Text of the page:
The Best Kitchen Scales and Why You Need One, Even If You Never Bake a Thing

I never believed I needed to own the best kitchen scale—or any kitchen scale for that matter. I’m a pro at getting by with what I already have, which is why I wrapped your birthday present in paper grocery bags. I rewash resealable plastic bags and hang them to dry! I tear paper towels in half! I’m cheap as hell. Why would I want to fill my house with unnecessary kitchen tools?

But all that changed when I decided to try my hand at bread baking, which calls for the utmost precision. Apparently, you need to measure with extreme accuracy to achieve perfect dough hydration yada yada yada. After intense deliberation with my bread guidance counselor Claire Saffitz, I ordered the test kitchen’s favorite digital food scale, made by Escali.

Escali Primo Digital Scale

$25 at Amazon$22 at Target

Why is the Escali our top pick for home cooks?

BA test kitchen director Chris Morocco loves the Escali scale for a few reasons: “It comes in a ton of fun colors; it’s virtually indestructible; and it’s under $25." That's music to my cheap-as-hell ears. Made of molded plastic, it features just two buttons for ease of use—a power/tare button that fires the thing up and resets the scale back to zero when needed, and another button to switch between units of measurement (pounds, grams, and ounces). The Escali is compact, lightweight, and has a maximum capacity of 11 pounds and a four-minute auto-shut off function to save battery (it runs on two AA’s).

The Best Kitchen Scales and Why You Need One, Even If You Never Bake a Thing

But do I really neeeeed a kitchen scale?

My Escali kitchen scale arrived the next day, but as it turns out, bread-baking mastery is not something I can buy on Amazon Prime. But while I work on becoming a Loaf Queen, I’ve discovered a ton of other uses for my trusty kitchen scale. If you think you don’t need one because you don’t cook that much, will definitely never bake bread, or only make pancakes once a month, stay with me. You want this little electronic wonder in your life (and it is, of course, a great gift for bakers), and here are all the glorious ways you can put it to use.

Coffee, but not in a snobby way

I am not a coffee snob. I don’t kiss each individual bean before I toss it in the grinder; I dump beans into a filter in a DRIP MACHINE DEAL WITH IT and press go. But it turns out, by not measuring my beans with a kitchen scale, I’ve been depriving myself of maximum caffeine because, depending on the grind of the coffee (coarse coffee pebbles vs. fine coffee dust), you might be off by, like, 80 grams. I don’t like the idea of not getting the amount of caffeine I deserve. Whether you're using whole beans or preground, measuring out the coffee in ounces or grams on your shiny new scale guarantees that you make a perfect cup. (Unless you’re using crappy beans. Even the best kitchen scale can’t help you there.)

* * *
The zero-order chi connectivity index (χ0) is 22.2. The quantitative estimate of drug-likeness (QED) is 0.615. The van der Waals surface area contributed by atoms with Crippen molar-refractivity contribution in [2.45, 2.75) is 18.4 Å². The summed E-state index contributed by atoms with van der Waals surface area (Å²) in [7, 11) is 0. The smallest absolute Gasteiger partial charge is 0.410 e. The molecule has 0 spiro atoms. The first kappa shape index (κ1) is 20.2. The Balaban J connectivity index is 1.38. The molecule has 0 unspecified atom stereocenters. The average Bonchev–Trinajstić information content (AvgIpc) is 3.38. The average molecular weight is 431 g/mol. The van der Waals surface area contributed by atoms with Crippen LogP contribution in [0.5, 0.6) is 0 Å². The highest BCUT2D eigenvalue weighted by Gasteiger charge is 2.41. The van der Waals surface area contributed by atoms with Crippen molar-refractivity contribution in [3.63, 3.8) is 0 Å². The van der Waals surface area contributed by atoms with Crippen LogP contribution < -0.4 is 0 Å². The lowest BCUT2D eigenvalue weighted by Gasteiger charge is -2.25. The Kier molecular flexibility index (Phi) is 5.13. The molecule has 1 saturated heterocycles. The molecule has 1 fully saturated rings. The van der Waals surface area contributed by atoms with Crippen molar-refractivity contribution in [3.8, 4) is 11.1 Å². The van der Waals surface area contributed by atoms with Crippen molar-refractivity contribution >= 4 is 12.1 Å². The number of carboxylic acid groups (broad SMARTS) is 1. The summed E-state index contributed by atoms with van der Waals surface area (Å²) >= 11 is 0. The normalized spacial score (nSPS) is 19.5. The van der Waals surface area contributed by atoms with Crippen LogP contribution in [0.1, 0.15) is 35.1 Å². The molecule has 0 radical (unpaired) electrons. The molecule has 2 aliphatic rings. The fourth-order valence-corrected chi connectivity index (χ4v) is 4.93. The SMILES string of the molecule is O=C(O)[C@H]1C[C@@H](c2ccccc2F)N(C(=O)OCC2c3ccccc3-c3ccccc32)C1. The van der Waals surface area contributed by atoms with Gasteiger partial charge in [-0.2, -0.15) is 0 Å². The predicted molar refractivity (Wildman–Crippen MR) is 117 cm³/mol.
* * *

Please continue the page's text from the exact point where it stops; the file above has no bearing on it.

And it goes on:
You like meat? You ever notice how recipes will ask for a pound, or 11 ounces, or these specific numbers that don’t match the numbers on the package you got at the grocery store? Usually I assume I’m a half pound off and then blame the recipe when dinner sucks. With my food kitchen scale, I have no excuse! Actually measuring my meat means that my burger patties are perfectly uniform, so no one at the cookout can grumble about getting the runt of the litter. I make meatballs so consistent I could balance my checkbook on them. I even, on occasion, eat a doctor-recommended serving size of meat instead of an amount that induces meat sweats!

Sweet potatoes and other lumpy things

Recipes always call for produce in pounds, but I absolutely never use the analog bucket scales in the grocery store produce department. Those things are not designed for short people. It’s humiliating. Instead, I buy too many sweet potatoes, go home, and hold my cat in one hand and the potatoes in the other until I’ve decided I’m not measuring anything tonight. When the kitchen scale came into my life, I did measure my cat on it—he’s 4084.74 grams–but now I can also easily measure potatoes and other lumpy produce items that come in annoyingly random sizes.

Weirdly sized cans

I have a stash of 15.5-oz. cans of chickpeas stacked in my pantry because when things go on sale—$5 for 5 cans!!!—I’ll buy 11 of them. But have you seen the 13.4-ounce boxes of beans? That’s a confusing number! Whenever a recipe calls for a Very Specific amount of chickpeas or beans, I want to make do with whatever bizzaro unit of legume I already have in the house, and my kitchen scale is here for this. It turns out measurements in recipes are specific for a reason, so follow them.


Once someone told me a dirty-joke way of measuring spaghetti, but I’ll tell you that outside of school hours. Did you know a portion of pasta is 100 grams? Well it is. Measure that shit!